Published on 27th March, 2016, in Mid-Day.
SCHOLARS around the world speak of a family of Indo-European languages that spread from Central Asia westwards towards Europe and eastwards towards Iran and India. Note: they speak of a language, not a race. For example, everyone who knows English is not of the ‘English’ race. Yet, the idea of the Aryan race continues to be used in popular discourse by politicians and fiction writers.
According to the first theory proposed by 19th century Europeans, Aryans were a super race, white and blonde, originally from Northern Europe. They were overshadowed by Greco-Romans first, and then Semitic races that practiced Judaism and Christianity. Memory of this super race survived in India too in the form of the Vedas, though Indians themselves had corrupted themselves with practices such as untouchability and idolatry. This theory fueled the rise of Hitler and Nazi Germany, and became distasteful to all after the Second World War.
According to the second theory, popular among Indians since the 19th century, Hinduism is a corrupt form of the ‘pure’ Vedic age where ‘sanatana dharma’ was followed, where there were no castes and no idol worship. This theory disagrees with the idea that the Aryans came from Europe, or Central Asia. It rejects the idea of invasion, migration or foreign Aryans. It argues that Aryans originated in India and they spread all over the world from India to Europe and even the Artic. This theory continues to be popular, even among contemporary nationalist writers and novelists, who typically hail from North India, are from privileged communities and fair-skinned themselves.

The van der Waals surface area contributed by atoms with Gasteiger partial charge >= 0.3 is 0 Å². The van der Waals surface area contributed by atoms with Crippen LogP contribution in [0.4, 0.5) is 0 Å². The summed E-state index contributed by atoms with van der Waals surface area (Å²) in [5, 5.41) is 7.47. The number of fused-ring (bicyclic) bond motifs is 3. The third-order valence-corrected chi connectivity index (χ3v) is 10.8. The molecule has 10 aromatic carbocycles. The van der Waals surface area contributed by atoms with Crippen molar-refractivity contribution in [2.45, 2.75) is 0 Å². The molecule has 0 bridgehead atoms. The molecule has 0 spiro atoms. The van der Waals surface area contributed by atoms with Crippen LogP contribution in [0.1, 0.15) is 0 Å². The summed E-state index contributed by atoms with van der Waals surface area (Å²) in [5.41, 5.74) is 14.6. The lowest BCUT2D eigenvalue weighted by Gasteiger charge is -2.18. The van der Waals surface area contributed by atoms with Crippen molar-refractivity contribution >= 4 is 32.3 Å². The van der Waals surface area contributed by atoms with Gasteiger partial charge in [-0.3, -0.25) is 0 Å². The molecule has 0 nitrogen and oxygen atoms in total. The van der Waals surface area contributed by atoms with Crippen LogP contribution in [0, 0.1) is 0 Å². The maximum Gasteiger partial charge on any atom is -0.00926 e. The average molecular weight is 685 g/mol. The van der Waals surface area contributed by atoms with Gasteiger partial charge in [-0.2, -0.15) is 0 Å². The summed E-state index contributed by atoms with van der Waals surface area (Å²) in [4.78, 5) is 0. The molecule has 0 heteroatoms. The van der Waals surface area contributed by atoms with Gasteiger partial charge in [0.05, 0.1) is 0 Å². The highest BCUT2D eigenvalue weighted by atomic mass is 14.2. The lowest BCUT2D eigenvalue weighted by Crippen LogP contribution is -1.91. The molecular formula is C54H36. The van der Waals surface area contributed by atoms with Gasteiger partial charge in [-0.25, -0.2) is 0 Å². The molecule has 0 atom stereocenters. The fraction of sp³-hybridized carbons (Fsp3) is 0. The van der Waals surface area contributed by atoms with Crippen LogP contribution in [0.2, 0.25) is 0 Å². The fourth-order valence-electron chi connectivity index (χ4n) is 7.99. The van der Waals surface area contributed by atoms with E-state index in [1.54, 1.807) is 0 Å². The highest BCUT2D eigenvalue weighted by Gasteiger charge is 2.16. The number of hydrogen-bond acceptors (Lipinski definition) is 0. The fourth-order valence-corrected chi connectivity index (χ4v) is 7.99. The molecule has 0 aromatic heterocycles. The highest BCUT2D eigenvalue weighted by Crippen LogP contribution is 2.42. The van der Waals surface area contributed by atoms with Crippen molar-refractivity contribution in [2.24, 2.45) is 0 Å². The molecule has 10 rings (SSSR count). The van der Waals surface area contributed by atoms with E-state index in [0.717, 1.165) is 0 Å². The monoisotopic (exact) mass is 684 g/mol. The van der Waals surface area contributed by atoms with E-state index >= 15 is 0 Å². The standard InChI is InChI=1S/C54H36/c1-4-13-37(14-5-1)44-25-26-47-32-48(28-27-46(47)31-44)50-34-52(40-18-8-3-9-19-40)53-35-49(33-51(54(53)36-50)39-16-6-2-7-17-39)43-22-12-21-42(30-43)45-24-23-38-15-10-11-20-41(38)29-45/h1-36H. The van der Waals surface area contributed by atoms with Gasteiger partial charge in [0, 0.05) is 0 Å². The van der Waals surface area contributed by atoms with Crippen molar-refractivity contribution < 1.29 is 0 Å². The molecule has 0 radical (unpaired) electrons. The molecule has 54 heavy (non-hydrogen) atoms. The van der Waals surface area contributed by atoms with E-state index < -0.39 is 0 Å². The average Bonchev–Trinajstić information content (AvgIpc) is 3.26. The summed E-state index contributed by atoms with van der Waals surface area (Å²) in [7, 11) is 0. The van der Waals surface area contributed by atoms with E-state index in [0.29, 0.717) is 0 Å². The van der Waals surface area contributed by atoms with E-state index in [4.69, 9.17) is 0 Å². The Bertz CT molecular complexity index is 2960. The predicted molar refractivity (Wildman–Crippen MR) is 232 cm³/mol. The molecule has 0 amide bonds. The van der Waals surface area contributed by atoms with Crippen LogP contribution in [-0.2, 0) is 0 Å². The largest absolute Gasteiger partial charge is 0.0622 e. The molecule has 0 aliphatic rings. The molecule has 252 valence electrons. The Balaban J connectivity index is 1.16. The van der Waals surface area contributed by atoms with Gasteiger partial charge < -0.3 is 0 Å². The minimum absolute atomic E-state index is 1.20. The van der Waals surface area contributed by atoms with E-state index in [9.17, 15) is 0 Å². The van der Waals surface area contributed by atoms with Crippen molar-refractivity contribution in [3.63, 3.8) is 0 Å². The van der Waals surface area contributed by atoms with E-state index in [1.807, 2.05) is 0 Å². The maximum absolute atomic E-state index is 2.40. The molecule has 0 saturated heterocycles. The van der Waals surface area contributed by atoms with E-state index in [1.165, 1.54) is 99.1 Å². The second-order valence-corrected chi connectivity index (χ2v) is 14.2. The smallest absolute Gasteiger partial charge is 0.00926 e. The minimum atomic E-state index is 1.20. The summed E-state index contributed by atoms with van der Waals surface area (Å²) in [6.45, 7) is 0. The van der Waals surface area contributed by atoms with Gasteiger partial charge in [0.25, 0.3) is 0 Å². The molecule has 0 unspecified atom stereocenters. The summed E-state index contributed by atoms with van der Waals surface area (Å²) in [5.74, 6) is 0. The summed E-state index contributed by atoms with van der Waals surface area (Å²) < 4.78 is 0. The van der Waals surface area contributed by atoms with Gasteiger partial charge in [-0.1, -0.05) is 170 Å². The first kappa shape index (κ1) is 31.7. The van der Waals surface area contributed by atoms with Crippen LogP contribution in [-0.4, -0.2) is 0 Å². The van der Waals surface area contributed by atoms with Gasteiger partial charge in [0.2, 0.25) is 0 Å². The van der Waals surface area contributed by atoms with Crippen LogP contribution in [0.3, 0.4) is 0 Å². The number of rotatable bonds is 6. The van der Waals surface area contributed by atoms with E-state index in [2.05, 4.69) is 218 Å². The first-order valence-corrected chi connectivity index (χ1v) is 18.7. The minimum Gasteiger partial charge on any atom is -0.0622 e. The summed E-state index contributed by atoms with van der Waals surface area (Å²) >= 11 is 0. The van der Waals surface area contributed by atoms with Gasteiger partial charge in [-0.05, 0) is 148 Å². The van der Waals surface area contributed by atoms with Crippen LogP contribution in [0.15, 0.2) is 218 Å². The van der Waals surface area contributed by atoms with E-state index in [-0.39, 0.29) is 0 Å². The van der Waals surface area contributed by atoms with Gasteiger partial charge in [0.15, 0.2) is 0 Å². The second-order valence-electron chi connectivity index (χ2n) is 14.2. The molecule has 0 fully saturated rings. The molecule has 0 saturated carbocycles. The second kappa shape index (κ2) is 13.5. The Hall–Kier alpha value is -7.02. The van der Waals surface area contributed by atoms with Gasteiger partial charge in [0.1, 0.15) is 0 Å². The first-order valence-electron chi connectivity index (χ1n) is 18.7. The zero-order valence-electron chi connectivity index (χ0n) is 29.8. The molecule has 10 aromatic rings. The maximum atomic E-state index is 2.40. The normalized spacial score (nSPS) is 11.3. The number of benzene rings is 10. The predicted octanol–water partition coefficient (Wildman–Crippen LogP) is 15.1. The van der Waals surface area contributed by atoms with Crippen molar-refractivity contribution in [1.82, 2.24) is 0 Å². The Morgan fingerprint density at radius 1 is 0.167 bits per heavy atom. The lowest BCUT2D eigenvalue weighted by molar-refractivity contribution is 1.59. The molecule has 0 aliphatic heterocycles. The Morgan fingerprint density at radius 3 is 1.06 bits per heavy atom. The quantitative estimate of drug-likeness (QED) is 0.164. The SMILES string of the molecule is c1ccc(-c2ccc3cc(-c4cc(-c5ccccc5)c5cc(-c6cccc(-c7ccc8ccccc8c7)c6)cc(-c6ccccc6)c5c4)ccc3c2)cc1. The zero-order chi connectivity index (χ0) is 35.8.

The third theory is from the South of India, which believes that Aryans may not be invaders or migrants or foreigners to India, but they are certainly North Indians who displaced South Indians from the Indus Valley cities. In this discourse, Ram is a white Aryan invader, and Ravana represents the leader of the dark-skinned southern tribes, whose father was Aryan and mother Dravida. While many writers of the Hindi belt speak of how Ram upheld civilisation by driving out the threat presented by South-Indian rakshasas, Tamil writers have argued that Ram was the invader and Ravana, the local defender.
The fourth theory uses Aryans to explain the caste system. Here, writers have claimed that Asuras were originally rulers of India before Aryan invaders took over the land and reduced them to servants (lower castes) or drove them into forests (tribes). This is the logic behind stories of Vishnu taking the form of a brahmin called Vaman to overpower the good king Bali-raja through trickery. This is the logic of white-skinned Durga defeating the dark-skinned Mahishasura, leading to the now infamous Mahishasura Martyrdom Day.
The fifth theory equates Aryans and their Vedas with patriarchy and Brahminism. Before they came to the scene, India followed Tantra and society was more egalitarian and women had more power. The macho gods of the Aryans overshadowed the goddesses of pre-Vedic, pre-Aryan times, captured in stories of how Indra abused the dawn-goddess Usha.
Thus the ‘Aryan race’ is leveraged to explain various social phenomena. Historians will mock at these racial theories, but they remain powerful myths that steer the course of history.